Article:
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Hubble reveals a hidden secret obscured by dust in a dusty galaxy more than 100 million light-years away from us

The NASA and European Space Agency Hubble Space Telescope has captured an intriguing image of spiral galaxy NGC 7172. The galaxy NGC 7172 is located about 110.5 million light-years away in the southern constellation of Pisces (Piscis Austrinus). Dark dust passes through the core of spiral galaxy NGC 7172. The path of dust traversing its way through NGC 7172 blocks the galaxy’s luminous core, making NGC 7172 look like an ordinary spiral galaxy from the side.

When astronomers examined NGC 7172 across the electromagnetic spectrum, they quickly discovered that there was more to it than meets the eye: NGC 7172 is a Seyfert 2 galaxy, a type of galaxy with a very bright active galactic nucleus supported by matter accreting on its Supermassive black hole. This new image of NGC 7172 consists of data from two sets of Hubble observations, both of which were proposed to study nearby active galactic nuclei. The image also collects data from two instruments, Hubble’s Advanced Camera for Surveys and Wide Field Camera 3, in the infrared and optical parts of the spectrum.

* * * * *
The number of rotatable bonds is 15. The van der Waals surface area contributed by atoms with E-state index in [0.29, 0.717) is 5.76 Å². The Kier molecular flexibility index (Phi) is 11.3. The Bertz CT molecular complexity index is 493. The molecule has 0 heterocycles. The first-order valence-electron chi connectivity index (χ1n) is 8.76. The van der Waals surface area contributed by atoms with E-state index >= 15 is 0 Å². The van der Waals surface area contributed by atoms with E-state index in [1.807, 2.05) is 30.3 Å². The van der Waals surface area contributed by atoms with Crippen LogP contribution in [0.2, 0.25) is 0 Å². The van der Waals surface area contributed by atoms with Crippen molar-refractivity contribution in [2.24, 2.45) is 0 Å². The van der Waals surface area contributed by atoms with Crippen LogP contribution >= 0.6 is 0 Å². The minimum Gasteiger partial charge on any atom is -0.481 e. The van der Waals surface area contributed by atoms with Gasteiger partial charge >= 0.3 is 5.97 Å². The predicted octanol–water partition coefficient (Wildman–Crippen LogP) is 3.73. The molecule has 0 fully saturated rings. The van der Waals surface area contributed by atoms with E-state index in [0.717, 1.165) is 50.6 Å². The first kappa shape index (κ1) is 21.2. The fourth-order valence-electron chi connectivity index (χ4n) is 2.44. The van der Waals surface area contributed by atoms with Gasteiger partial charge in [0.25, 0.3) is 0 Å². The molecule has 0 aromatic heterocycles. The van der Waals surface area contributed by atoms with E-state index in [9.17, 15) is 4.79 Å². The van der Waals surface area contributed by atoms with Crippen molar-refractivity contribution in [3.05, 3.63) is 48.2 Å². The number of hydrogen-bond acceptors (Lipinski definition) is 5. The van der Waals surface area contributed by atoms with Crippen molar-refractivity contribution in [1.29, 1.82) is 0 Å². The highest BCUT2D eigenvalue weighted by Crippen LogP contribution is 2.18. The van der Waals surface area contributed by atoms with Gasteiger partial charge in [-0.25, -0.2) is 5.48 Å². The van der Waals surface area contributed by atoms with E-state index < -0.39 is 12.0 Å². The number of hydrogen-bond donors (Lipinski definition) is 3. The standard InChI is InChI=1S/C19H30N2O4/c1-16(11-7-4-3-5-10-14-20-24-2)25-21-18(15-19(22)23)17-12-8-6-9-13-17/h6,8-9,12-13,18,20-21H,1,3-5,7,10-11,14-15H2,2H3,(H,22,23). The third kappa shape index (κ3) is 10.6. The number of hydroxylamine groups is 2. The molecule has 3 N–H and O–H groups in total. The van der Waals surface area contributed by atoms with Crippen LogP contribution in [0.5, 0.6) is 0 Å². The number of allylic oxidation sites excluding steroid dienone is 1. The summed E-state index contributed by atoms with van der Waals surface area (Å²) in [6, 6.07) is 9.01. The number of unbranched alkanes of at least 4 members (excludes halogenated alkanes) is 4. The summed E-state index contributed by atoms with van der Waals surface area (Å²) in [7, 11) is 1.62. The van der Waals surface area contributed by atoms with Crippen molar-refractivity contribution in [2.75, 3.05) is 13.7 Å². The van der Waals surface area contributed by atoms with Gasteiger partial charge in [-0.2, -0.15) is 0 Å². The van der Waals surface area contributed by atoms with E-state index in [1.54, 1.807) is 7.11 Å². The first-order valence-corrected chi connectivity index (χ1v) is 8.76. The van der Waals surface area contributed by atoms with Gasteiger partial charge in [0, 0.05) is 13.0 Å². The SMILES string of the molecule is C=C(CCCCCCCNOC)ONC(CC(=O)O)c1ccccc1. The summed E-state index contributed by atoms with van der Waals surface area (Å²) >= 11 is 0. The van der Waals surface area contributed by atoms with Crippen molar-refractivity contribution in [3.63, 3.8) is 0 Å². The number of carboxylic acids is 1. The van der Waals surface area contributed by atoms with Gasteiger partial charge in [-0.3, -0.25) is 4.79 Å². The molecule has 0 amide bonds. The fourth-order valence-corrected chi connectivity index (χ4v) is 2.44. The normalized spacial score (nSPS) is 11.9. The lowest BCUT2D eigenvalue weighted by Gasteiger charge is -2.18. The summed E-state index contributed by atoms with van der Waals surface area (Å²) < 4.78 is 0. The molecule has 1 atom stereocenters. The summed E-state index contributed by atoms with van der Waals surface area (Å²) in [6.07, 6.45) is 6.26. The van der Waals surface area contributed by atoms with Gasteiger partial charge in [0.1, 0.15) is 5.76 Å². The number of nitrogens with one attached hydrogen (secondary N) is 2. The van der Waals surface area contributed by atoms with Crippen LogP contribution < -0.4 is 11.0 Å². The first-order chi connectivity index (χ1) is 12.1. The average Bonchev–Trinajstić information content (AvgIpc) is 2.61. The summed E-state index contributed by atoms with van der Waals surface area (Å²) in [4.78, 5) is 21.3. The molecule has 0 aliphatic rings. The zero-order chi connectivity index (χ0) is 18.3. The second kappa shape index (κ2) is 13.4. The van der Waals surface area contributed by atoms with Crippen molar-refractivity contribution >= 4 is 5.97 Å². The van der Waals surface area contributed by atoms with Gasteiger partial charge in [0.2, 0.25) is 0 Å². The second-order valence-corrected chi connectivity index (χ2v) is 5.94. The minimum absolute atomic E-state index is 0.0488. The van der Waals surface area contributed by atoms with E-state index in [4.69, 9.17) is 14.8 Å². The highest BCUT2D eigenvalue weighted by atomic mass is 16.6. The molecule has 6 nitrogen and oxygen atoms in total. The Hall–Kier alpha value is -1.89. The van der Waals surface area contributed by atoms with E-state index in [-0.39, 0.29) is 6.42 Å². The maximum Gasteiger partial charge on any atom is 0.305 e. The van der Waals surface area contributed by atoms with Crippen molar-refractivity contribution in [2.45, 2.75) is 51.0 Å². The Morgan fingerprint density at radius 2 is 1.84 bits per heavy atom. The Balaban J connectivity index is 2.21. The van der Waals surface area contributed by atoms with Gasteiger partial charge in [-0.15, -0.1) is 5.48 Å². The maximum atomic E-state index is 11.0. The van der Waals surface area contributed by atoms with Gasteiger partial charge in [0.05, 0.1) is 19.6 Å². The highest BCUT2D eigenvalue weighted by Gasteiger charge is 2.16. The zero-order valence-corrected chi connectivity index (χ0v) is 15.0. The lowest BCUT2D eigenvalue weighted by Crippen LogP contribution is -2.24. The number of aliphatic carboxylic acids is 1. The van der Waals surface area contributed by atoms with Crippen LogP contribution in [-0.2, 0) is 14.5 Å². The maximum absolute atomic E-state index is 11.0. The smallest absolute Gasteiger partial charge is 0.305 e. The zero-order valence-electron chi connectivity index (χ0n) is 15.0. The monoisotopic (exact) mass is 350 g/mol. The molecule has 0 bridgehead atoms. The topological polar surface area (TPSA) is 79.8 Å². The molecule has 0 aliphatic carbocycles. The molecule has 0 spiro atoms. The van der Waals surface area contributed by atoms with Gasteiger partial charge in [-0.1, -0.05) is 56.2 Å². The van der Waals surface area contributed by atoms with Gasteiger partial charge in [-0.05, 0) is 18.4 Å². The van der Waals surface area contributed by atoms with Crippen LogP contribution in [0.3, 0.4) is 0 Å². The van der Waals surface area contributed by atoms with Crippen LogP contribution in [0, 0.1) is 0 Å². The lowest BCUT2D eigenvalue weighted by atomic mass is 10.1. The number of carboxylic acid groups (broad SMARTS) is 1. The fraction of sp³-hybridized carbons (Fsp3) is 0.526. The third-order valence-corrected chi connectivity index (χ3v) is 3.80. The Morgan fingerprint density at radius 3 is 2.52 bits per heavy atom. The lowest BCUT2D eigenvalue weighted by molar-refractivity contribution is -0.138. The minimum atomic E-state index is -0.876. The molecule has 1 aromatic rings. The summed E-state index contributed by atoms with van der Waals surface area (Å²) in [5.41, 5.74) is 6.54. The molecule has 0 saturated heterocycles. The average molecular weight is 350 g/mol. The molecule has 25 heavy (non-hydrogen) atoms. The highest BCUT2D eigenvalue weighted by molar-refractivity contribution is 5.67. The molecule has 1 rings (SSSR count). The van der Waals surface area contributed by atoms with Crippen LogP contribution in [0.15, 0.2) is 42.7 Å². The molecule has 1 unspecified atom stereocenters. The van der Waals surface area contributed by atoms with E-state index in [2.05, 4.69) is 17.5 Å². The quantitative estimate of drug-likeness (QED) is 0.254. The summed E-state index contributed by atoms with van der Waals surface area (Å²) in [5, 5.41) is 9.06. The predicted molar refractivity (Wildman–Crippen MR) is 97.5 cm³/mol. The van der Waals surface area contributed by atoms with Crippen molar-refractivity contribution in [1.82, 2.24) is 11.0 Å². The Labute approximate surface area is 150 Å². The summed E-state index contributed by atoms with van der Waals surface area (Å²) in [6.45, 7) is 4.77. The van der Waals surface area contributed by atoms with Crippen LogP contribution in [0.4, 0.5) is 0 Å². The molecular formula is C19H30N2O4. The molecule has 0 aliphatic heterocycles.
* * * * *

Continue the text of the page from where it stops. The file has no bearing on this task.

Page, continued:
Three filters were used to sample different wavelengths. The color results from assigning different shades to each monochrome image associated with an individual filter. NGC 7172 was discovered on September 23, 1834 by English astronomer John Herschel. Also known as ESO 466-38, IRAS 21591-3206 or LEDA 67874, it has a diameter of 85 thousand NGC 7172 is a member of the Hickson Group of Galaxies, a group of galaxies comprising 100 galaxy clusters, including two elliptical galaxies, NGC 7173 and NGC 7176, and spiral galaxy NGC 7174.

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